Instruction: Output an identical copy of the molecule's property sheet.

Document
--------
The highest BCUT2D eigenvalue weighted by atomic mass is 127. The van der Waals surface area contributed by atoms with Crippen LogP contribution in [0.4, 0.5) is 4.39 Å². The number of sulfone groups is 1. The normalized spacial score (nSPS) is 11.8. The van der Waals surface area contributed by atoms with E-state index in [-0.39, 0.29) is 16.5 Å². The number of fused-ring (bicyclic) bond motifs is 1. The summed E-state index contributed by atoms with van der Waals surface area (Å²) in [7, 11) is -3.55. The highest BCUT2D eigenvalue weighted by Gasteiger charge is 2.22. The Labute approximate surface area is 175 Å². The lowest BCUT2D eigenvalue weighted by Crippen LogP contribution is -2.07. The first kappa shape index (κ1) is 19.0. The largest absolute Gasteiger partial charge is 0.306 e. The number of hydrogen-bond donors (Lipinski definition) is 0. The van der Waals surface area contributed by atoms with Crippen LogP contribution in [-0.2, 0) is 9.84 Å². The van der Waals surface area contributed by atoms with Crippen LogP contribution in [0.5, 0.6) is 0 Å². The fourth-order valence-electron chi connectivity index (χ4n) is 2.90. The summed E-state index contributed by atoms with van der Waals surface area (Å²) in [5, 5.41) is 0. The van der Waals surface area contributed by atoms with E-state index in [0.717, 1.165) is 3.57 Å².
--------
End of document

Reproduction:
The highest BCUT2D eigenvalue weighted by atomic mass is 127. The van der Waals surface area contributed by atoms with Crippen LogP contribution in [0.4, 0.5) is 4.39 Å². The number of sulfone groups is 1. The normalized spacial score (nSPS) is 11.8. The van der Waals surface area contributed by atoms with E-state index in [-0.39, 0.29) is 16.5 Å². The number of fused-ring (bicyclic) bond motifs is 1. The summed E-state index contributed by atoms with van der Waals surface area (Å²) in [7, 11) is -3.55. The highest BCUT2D eigenvalue weighted by Gasteiger charge is 2.22. The Labute approximate surface area is 175 Å². The lowest BCUT2D eigenvalue weighted by Crippen LogP contribution is -2.07. The first kappa shape index (κ1) is 19.0. The largest absolute Gasteiger partial charge is 0.306 e. The number of hydrogen-bond donors (Lipinski definition) is 0. The van der Waals surface area contributed by atoms with Crippen LogP contribution in [-0.2, 0) is 9.84 Å². The van der Waals surface area contributed by atoms with Crippen LogP contribution in [0.5, 0.6) is 0 Å². The fourth-order valence-electron chi connectivity index (χ4n) is 2.90. The summed E-state index contributed by atoms with van der Waals surface area (Å²) in [5, 5.41) is 0. The van der Waals surface area contributed by atoms with E-state index in [0.717, 1.165) is 3.57 Å².